By Emma Batha

LONDON, May 22 (Thomson Reuters Foundation) — Norway approved a law banning all child marriage on Tuesday, with campaigners saying it would set an example to others ahead of a global 2030 deadline for eradicating the practice.

The Nordic country has a minimum age of 18, but allows 16- and 17-year-olds to marry with parental consent and permission from the county governor. A government spokeswoman said very few under 18s had sought to wed in recent years.

"We believe ... this law will send a clear message, nationally as well as internationally, that we do not accept children getting married in Norway," Minister of Children and Equality Linda Hofstad Helleland said in emailed comments.

Take Action: Stand with Sonita: Tell World Leaders to End Child Marriage

"A marriage should always be based on full, free and informed consent," she told the Thomson Reuters Foundation.

Globally, an estimated 12 million girls are married every year before their 18th birthday — nearly one girl every two seconds, according to global campaign group Girls Not Brides.

The United Nations has said all countries should end child marriage by 2030 under global development goals.

The Norwegian branch of aid agency Plan International, which has led calls to reform the law, said Tuesday's unanimous vote in parliament for a total ban was an important milestone.

"A major reason why the law needs to change is the global perspective," said spokeswoman Siv Meisingseth.

"How can we encourage other countries in the developing world to ban child marriage if we don't have our own house in order?"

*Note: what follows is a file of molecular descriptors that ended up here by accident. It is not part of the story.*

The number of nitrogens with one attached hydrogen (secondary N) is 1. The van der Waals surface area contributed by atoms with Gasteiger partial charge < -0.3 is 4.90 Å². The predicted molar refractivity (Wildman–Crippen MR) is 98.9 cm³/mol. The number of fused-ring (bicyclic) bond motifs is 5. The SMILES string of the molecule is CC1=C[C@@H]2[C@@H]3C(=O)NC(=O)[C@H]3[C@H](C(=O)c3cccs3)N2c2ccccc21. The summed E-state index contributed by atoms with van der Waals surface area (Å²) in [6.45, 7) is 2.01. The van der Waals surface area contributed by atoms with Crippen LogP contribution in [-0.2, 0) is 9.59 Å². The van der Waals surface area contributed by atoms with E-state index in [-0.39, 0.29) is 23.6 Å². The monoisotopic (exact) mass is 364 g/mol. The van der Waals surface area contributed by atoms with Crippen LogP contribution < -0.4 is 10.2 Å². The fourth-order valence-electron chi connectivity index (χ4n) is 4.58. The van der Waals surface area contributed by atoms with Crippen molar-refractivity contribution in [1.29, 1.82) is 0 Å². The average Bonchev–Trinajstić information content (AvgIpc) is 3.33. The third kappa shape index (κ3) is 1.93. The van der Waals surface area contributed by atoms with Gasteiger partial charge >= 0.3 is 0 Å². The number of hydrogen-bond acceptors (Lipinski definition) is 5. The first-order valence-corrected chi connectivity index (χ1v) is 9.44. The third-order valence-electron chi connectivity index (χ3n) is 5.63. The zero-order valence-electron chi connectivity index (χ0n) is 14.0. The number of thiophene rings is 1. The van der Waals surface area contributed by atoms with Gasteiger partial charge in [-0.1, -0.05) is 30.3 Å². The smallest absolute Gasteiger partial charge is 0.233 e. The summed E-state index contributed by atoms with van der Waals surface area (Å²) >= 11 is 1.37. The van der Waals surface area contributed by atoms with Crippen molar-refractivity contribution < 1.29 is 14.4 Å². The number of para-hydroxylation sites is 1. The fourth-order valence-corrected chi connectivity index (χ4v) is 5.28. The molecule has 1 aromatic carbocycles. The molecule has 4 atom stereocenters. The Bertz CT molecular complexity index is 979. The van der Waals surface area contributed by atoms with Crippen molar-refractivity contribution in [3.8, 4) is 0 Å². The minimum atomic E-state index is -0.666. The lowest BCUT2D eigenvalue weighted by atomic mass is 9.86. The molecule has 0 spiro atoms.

Read more: Death Sentence for Sudanese Teen Bride Who Stabbed Her Rapist Sparks Outrage

Meisingseth said the reform, which comes a year after Denmark passed a similar ban, would give Norway one of the strictest laws on child marriage in Europe.

"We really want other countries in Europe to copy this law. This should be the standard," she said.

Child marriage forces girls to drop out of school, limits their opportunities, and traps them in poverty, experts say. It also raises the risk of domestic abuse, rape, and serious childbirth complications.

Parliament will hold another reading of the bill next week, but sources said this was a formality and the law would likely come into force shortly.

The law will also ban Norwegians from marrying abroad if either party is under 18. Meisingseth said there had been cases where girls had been taken overseas to be married off to men in their parents' country of origin.

The maximum penalty for child marriage will be three years' imprisonment.

(Editing by Katy Migiro. Please credit the Thomson Reuters Foundation, the charitable arm of Thomson Reuters, which covers humanitarian news, women's rights, trafficking, corruption and climate change. Visit to see more stories.)


Demand Equity

Norway’s Child Marriage Ban Sets an Example for the World